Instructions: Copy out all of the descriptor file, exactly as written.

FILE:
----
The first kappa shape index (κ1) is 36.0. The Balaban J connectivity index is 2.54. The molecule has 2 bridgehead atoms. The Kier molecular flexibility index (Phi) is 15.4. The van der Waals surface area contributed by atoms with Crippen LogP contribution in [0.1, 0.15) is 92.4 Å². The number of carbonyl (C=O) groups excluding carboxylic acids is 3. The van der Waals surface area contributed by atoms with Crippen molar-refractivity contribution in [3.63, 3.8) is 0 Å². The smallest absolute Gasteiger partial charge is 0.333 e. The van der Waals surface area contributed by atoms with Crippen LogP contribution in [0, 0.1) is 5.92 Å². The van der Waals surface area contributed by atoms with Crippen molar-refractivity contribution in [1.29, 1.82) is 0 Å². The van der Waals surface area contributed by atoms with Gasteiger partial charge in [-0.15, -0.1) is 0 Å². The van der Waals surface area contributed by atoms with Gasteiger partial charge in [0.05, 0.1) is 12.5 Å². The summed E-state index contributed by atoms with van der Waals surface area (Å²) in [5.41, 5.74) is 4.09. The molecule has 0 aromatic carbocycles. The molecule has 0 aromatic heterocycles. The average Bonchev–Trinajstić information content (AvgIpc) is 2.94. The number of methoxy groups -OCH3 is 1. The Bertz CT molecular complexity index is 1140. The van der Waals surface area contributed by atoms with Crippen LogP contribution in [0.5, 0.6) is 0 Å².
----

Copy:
The first kappa shape index (κ1) is 36.0. The Balaban J connectivity index is 2.54. The molecule has 2 bridgehead atoms. The Kier molecular flexibility index (Phi) is 15.4. The van der Waals surface area contributed by atoms with Crippen LogP contribution in [0.1, 0.15) is 92.4 Å². The number of carbonyl (C=O) groups excluding carboxylic acids is 3. The van der Waals surface area contributed by atoms with Crippen molar-refractivity contribution in [3.63, 3.8) is 0 Å². The smallest absolute Gasteiger partial charge is 0.333 e. The van der Waals surface area contributed by atoms with Crippen LogP contribution in [0, 0.1) is 5.92 Å². The van der Waals surface area contributed by atoms with Crippen molar-refractivity contribution in [1.29, 1.82) is 0 Å². The van der Waals surface area contributed by atoms with Gasteiger partial charge in [-0.15, -0.1) is 0 Å². The van der Waals surface area contributed by atoms with Gasteiger partial charge in [0.05, 0.1) is 12.5 Å². The summed E-state index contributed by atoms with van der Waals surface area (Å²) in [5.41, 5.74) is 4.09. The molecule has 0 aromatic carbocycles. The molecule has 0 aromatic heterocycles. The average Bonchev–Trinajstić information content (AvgIpc) is 2.94. The number of methoxy groups -OCH3 is 1. The Bertz CT molecular complexity index is 1140. The van der Waals surface area contributed by atoms with Crippen LogP contribution in [0.5, 0.6) is 0 Å².